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Reduced physical activity corresponds with greater bone loss at the trabecular than the cortical bone sites in men
Umeå University, Faculty of Medicine, Department of Surgical and Perioperative Sciences, Sports Medicine.
Umeå University, Faculty of Medicine, Department of Community Medicine and Rehabilitation, Geriatric Medicine.
Clinical Epidemiology Unit, Department of Medicine, Karolinska Institute (Solna), Stockholm, Sweden.
Umeå University, Faculty of Medicine, Department of Community Medicine and Rehabilitation, Rehabilitation Medicine. Umeå University, Faculty of Medicine, Department of Surgical and Perioperative Sciences, Sports Medicine.
2009 (English)In: Bone, ISSN 8756-3282, E-ISSN 1873-2763, Vol. 45, no 6, 1073-1078 p.Article in journal (Refereed) Published
Abstract [en]

Previous research has been inconclusive as to whether high peak bone mineral density (BMD, g/cm(2)) resulting from previous physical activity is retained with reduced activity later in life. The aim of this 12-year longitudinal study was to investigate the association between BMD loss and reduced physical activity (h/wk) at trabecular and cortical bone sites in men. Three groups with a mean age of 17 years at baseline were investigated: i) 51 athletes who discontinued their active careers during the follow-up period (former athletes), ii) 16 athletes who were active throughout the follow-up period (active athletes), and iii) 25 controls. BMD loss at the hip, spine, and pelvis (mainly trabecular bone) was compared to BMD loss at femur, humerus, and legs (mainly cortical bone) during a 12-year follow-up period. Across the total follow-up period in the total cohort, reduced physical activity was more strongly associated with changes at trabecular BMD sites, i.e. hip, spine, and pelvis (B=0.008-0.005 g/cm(2) per weekly hour physical activity (h), p<0.001), than at cortical bone sites, i.e. humerus, legs (B=0.002-0.003 g/cm(2)/h, p<0.05), and femur (p>0.05). At the final follow-up, former athletes showed higher BMD than controls only at the cortical bone sites of the humerus, legs, and femur (difference 0.05-0.10 g/cm(2), p<0.05). In conclusion, this study indicates that predominantly trabecular bone is lost with reduced physical activity levels in young men. Benefits were still evident at the more cortical sites eight years after the discontinuation of an active sports career.

Place, publisher, year, edition, pages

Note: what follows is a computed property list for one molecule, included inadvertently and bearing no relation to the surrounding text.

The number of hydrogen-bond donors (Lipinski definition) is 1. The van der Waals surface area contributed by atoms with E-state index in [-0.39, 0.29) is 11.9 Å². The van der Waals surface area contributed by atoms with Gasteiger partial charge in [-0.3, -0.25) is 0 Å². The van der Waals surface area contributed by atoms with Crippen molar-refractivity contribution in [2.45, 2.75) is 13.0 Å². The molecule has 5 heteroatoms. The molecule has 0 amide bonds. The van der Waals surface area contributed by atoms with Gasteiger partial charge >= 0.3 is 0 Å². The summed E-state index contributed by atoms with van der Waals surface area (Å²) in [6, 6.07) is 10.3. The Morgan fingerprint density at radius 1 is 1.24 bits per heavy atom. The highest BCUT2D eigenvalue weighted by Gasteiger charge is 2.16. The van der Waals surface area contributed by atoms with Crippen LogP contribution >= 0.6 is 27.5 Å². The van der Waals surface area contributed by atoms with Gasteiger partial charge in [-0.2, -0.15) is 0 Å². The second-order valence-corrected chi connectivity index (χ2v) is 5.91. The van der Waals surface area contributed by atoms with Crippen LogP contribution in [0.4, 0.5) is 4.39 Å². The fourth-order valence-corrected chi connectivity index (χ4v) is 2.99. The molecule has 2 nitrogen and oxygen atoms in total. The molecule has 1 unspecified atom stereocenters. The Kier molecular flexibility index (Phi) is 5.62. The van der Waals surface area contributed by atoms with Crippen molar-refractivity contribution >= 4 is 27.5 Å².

Elsevier, 2009. Vol. 45, no 6, 1073-1078 p.
National Category
Geriatrics Sport and Fitness Sciences
URN: urn:nbn:se:umu:diva-26915DOI: 10.1016/j.bone.2009.07.007PubMedID: 19631302OAI: diva2:274806
Available from: 2009-11-02 Created: 2009-11-02 Last updated: 2014-11-17Bibliographically approved
In thesis
1. Physical activity, bone gain and sustainment of peak bone mass
Open this publication in new window or tab >>Physical activity, bone gain and sustainment of peak bone mass
2009 (English)Doctoral thesis, comprehensive summary (Other academic)
Abstract [en]

Weak and osteoporotic bones are an increasing cause of mortality and painful physical impairment among the elderly, especially in the Western world. Bone mineral density (BMD, g/cm2) accrual during childhood and adolescence is thought to influence an individual’s risk of osteoporosis and the related fractures.

A main aim of this thesis is to investigate the effects that various types of weight-bearing physical activity have on bone accretion in young males during their active sports careers and to study the effects that detraining has on BMD. The results suggest that bone is sensitive to loading after puberty in males, and important gains in BMD stemming from physical activity were observed during the 12-year follow-up period (papers I-III). These gains seem to be site-specific and related to the type and amount of physical activity in which individuals participate (papers I-III). For example, badminton, a sport that is characterized by jumps and rapid versatile moments in multiple directions was associated with greater gains in BMD than ice hockey was. In addition, our results indicate that with reduced training, exercise-induced bone benefits decline, predominantly at trabecular sites (paper II). In contrast, high bone density attained from previous physical loading was partially preserved at cortical bone sites after about eight years of reduced activity (papers I-II). In study IV, the associations between self-perceived health, BMD, and other lifestyle factors were studied in a well-defined group of women and men of varying ages. We found that self-perceived health was related to several lifestyle factors, such as physical activity, which were also related to BMD at the femoral neck.

In summary, BMD in young males seem to be especially sensitive to activities associated with supposed high strains in unusual directions at specific bone sites. A high bone density stemming from previous weight-bearing physical activity is largely lost at trabecular bone sites with reduced physical activity levels. Finally, self-perceived health seems to be associated with several lifestyle factors that are also associated with BMD at the femoral neck.

Place, publisher, year, edition, pages
Umeå: Umeå university, 2009. 87 p.
Umeå University medical dissertations, ISSN 0346-6612 ; 1282
BMD, physical activity, men, athletes, trabecular bone, cortical bone, self-perceived health
National Category
Medical and Health Sciences
Research subject
urn:nbn:se:umu:diva-26928 (URN)978-91-7264-831-9 (ISBN)
Public defence
2009-11-27, Aulan, Vårdvetarhuset, 90187, Umeå, 13:00 (Swedish)
Available from: 2009-11-13 Created: 2009-11-02 Last updated: 2010-01-18Bibliographically approved

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